China's monetary authority may not cut policy rates this year, although monetary easing is going on in other major economies to contain coronavirus risks, according to a policy adviser and a former member of the central bank's monetary policy committee.
"It is likely that the central bank will maintain a stable level of interest rates this year, without proactively cutting the policy rates," said Li Daokui, a member of the 13th National Committee of the Chinese People's Political Consultative Conference. "The market rates may decline moderately, as the authorities will continue to inject liquidity and keep it at an adaptive level."
That means the country's monetary policy will not be tightened sharply, as enterprises with high debt need liquidity to avoid defaults, said Li, who is dean of the Academic Center for Chinese Economic Practice and Thinking at Tsinghua University in Beijing.
A sharp tightening of monetary policy elsewhere amid the pandemic could lead to bankruptcies, so while many major economies are extending stimulus measures to inject huge liquidity into the global market, China must prepare for spillover effects, Li said.
The annual Government Work Report, delivered by Premier Li Keqiang on March 5 to the National People's Congress, made it clear that this year's prudent monetary policy will be "flexible and targeted", which will give greater priority to serving the real economy, balancing the needs of promoting economic recovery and preventing risks.
The report highlighted the need to maintain a proper and adequate level of liquidity, and keep the macro leverage ratio－covering household, government and corporate debt－generally stable. Further steps will be taken to address the financing difficulties of micro-sized and small enterprises. Policy tools for relending and rediscounting will be adopted to support loans, and those to micro-sized and small businesses issued by large commercial banks will increase by more than 30 percent this year.
Li Daokui said financing measures for the property sector should be changed from the current situation of relying too much on short-term financing and bank lending, but he expected that the policy stance may not be tightened, for the sake of avoiding risks.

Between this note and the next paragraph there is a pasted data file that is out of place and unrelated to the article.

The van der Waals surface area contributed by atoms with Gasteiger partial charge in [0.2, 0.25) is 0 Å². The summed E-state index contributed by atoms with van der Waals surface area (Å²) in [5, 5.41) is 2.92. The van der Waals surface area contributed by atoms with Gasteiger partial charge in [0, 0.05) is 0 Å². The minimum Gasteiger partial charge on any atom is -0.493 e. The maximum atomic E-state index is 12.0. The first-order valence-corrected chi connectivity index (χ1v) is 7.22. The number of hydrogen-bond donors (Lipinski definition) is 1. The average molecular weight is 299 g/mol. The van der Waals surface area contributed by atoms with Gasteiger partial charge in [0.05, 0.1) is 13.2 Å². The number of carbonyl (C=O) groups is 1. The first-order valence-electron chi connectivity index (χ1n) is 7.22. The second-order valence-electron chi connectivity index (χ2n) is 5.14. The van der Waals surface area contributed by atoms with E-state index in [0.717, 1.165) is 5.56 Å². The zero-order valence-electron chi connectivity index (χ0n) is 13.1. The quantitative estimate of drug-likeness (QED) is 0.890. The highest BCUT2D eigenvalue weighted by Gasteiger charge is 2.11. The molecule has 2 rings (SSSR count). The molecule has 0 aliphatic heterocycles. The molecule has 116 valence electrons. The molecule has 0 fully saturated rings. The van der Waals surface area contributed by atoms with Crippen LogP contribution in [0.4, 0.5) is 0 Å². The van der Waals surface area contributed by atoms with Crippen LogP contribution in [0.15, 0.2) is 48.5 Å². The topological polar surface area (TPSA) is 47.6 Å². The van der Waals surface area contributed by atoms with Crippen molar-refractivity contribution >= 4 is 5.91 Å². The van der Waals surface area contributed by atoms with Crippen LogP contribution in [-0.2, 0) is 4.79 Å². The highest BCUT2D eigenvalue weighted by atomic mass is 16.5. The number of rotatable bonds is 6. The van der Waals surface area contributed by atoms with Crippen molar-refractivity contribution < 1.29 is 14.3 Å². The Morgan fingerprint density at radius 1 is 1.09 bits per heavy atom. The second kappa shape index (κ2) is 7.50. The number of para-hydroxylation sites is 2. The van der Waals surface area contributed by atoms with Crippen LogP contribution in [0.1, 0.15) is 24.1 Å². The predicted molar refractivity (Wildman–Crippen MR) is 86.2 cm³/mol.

China's economy in 2021 could be "a year of harvest", he said, because it is the first year of the 14th Five-Year Plan (2021-25) period, and a lot of programs will be put in place, providing stimulus for overall growth. Meanwhile, the overall international economy will be in much better shape than last year, he added.
He said he expected China to completely open its financial market in the next five years and allow access to all types of financial services from overseas.
Along with financial market opening-up, the renminbi exchange rate may see more flexible floats, but it may take longer to see the completely free exchange of the currency and cross-border capital flows, Li Daokui added.
"The opening up of the capital account will be step-by-step, as financial regulators still remain cautious on monitoring capital flows to avoid unexpected fluctuations," he said.
The government stressed keeping the macro leverage ratio generally stable this year, and local governments will issue fewer special-purpose bonds. But the scope of use for such bonds will be expanded as appropriate, with priority given to funding for key projects already under construction.
Fiscal policy will turn to being moderately contractionary, compared with 2020. But fiscal revenue is likely to rise, given the economic recovery, Li Daokui said.